Autophagy is the name given to a collection of cellular housekeeping processes that recycle damaged and unwanted proteins and structures inside a cell. Most of the means of slowing aging demonstrated in laboratory species involve increased autophagy: it is an important response to any form of stress likely to result in more damage inside the cells. The less damage there is, the better off the cells. This in turn can leads to a longer, healthier life span to some degree. It is also worthy of note that autophagy declines with age, and this is though important in a range of age-related conditions.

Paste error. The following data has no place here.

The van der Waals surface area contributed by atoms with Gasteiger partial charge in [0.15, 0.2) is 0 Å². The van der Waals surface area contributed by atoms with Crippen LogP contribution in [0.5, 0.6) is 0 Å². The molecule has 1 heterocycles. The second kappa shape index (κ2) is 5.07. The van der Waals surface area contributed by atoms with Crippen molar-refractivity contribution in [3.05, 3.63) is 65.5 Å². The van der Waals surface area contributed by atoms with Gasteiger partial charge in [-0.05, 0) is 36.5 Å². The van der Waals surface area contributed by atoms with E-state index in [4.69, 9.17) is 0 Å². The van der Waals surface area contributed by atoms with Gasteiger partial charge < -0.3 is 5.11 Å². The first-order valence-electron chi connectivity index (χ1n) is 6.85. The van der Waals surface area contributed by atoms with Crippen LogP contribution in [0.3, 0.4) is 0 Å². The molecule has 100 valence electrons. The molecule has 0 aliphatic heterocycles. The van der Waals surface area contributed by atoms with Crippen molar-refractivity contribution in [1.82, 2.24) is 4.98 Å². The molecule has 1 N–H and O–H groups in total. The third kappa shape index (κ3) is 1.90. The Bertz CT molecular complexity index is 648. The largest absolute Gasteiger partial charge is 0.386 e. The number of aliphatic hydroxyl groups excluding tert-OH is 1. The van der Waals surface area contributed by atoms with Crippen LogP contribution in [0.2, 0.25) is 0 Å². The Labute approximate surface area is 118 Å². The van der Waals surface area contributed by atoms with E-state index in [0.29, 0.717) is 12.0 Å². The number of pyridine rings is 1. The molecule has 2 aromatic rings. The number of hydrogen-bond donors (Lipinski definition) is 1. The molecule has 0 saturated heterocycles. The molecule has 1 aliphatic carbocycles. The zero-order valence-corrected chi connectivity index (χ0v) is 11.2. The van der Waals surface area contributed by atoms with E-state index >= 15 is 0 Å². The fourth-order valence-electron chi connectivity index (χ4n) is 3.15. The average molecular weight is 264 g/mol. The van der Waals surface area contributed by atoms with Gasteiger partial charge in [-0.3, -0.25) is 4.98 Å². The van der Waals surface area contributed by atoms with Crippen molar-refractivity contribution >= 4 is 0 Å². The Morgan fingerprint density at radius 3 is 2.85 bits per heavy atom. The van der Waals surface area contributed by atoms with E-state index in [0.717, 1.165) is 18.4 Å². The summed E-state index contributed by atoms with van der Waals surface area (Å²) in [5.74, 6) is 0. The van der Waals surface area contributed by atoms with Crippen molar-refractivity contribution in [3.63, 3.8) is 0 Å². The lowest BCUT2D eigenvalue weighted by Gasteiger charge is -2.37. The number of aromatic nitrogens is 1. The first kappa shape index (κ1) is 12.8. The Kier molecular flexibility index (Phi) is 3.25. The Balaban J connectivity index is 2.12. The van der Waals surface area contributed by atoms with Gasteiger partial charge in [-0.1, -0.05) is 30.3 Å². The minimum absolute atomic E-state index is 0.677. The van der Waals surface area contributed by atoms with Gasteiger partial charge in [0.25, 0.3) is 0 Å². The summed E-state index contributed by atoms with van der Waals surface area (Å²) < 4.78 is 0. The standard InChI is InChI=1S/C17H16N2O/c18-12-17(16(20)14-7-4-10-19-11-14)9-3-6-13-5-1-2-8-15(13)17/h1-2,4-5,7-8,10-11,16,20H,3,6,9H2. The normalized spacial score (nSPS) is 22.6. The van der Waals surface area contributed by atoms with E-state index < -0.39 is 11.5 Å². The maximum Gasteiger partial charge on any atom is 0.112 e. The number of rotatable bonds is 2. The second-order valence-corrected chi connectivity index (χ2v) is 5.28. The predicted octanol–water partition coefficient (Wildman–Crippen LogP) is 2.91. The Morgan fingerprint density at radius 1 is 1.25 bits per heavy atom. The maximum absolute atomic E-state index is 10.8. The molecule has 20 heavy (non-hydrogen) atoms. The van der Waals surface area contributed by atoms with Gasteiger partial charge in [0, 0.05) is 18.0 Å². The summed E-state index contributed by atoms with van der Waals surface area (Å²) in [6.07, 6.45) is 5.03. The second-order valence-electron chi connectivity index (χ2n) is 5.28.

Autophagy enhancement therapies have been on the research community agenda for a long time now. There have been scores of papers published on this topic in the last decade alone, even putting to one side the point that all calorie restriction mimetic development is likely based on increased levels of autophagy somewhere under the hood. Unfortunately, means of directly enhancing autophagy have not as yet made it out of the lab; there has been very little progress towards the clinic. This is worth bearing in mind when reading publicity materials of the sort presented here. It